New York’s lien law is one of the most effective tools at your disposal when a project owner doesn’t pay you in full. There’s a catch, though- like all legal procedures, there are technical requirements that can cause your claim to fail if you overlook them.
In many states, general contractors, subcontractors, and suppliers must provide a Notice to Owner to secure their lien rights. In Florida and Pennsylvania, construction professionals have to serve this notice within 45 days after “first furnishing” work or materials to the project. While New York does not have a similar requirement, many courts have treated it as a best practice.
When Does First Furnishing Happen?
First furnishing generally occurs when services or supplies are delivered to the project site. For example, the countdown begins when a subcontractor starts to work or the supplier delivers materials. However, the clock may be triggered sooner than you expect.
Using Florida as an example, here are some nuances that most people probably aren’t aware of:
- Supplying rental equipment to the job site counts as first furnishing – but supplying hand tools does not. (Florida Statutes Section 713.01(13))
- In Essex Crane Rental v. Millman Construction Company, the District Court of Appeal of Florida, Third District, ruled that the act of first furnishing began when pieces of a crane were delivered to the project site, although it had yet to be assembled and used.
- There is an exception for specially-fabricated materials. In this case, a construction supplier must provide a notice to the owner within 45 days of starting to fabricate the materials.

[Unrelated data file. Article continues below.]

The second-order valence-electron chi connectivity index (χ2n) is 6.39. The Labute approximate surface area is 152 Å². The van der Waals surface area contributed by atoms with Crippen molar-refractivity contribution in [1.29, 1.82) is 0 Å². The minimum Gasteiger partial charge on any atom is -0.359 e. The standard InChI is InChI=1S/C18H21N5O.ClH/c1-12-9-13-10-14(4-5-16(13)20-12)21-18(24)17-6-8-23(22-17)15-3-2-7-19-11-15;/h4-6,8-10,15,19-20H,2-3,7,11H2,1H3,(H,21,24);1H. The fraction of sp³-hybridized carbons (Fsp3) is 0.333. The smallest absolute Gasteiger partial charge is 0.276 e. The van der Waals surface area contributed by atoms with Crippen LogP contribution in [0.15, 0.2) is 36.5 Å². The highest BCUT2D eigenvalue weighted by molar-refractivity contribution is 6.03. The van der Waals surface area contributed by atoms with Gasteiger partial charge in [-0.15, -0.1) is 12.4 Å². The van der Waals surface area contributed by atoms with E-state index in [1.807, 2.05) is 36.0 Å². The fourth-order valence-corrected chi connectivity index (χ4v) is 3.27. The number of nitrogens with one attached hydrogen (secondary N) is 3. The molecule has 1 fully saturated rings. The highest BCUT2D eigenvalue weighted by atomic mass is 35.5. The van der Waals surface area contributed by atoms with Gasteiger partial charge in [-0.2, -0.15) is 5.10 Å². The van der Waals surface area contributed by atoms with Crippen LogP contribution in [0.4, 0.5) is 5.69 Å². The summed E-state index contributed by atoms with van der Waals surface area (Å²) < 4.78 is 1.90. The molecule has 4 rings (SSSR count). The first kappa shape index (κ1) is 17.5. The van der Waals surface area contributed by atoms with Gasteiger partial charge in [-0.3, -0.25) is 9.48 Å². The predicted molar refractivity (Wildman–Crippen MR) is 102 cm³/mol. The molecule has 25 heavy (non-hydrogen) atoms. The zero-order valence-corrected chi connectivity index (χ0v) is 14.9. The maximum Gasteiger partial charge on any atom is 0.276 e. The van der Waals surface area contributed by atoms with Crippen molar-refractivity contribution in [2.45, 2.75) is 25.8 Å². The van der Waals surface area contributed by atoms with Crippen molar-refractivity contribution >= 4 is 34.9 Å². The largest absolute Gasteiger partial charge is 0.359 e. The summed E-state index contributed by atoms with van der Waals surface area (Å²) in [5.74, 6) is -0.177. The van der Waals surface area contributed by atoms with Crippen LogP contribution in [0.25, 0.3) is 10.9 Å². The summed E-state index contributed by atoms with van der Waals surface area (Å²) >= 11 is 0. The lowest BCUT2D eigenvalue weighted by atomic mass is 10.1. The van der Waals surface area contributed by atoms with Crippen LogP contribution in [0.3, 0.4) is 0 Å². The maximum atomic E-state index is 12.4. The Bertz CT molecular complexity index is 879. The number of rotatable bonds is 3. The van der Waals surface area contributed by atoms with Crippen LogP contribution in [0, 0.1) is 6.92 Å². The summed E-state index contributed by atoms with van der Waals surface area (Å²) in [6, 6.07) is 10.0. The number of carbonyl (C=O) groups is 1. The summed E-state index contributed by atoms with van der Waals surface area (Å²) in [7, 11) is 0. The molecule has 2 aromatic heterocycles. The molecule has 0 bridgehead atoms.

The following steps do NOT constitute first furnishing in Florida:
- Providing submittals, shop drawings, and other forms of design.
- Selection of fungible materials away from the construction site. For example, a nurseryman does not first furnish shrubbery when it’s selected: the greenery must be installed.
- Off-site services are not regarded as first furnishing. The work must be done at the job site.
The best way to protect your lien rights is to ensure that preliminary notice is served on the project owner within the specified time frame after the first furnishing of labor or materials. In states that don’t have a preliminary notice requirement, a construction law attorney can advise you on what the courts regard as best practice.
Contact a Construction Law Attorney
It is critical that you observe the notice requirements in your state lien laws. Failure to do so can jeopardize your rights. At Rosen Law, LLC, our construction law attorneys represent contractors, subcontractors, and suppliers in preparing, filing, and enforcing mechanic’s liens. To schedule a consultation or get more information, please contact us today.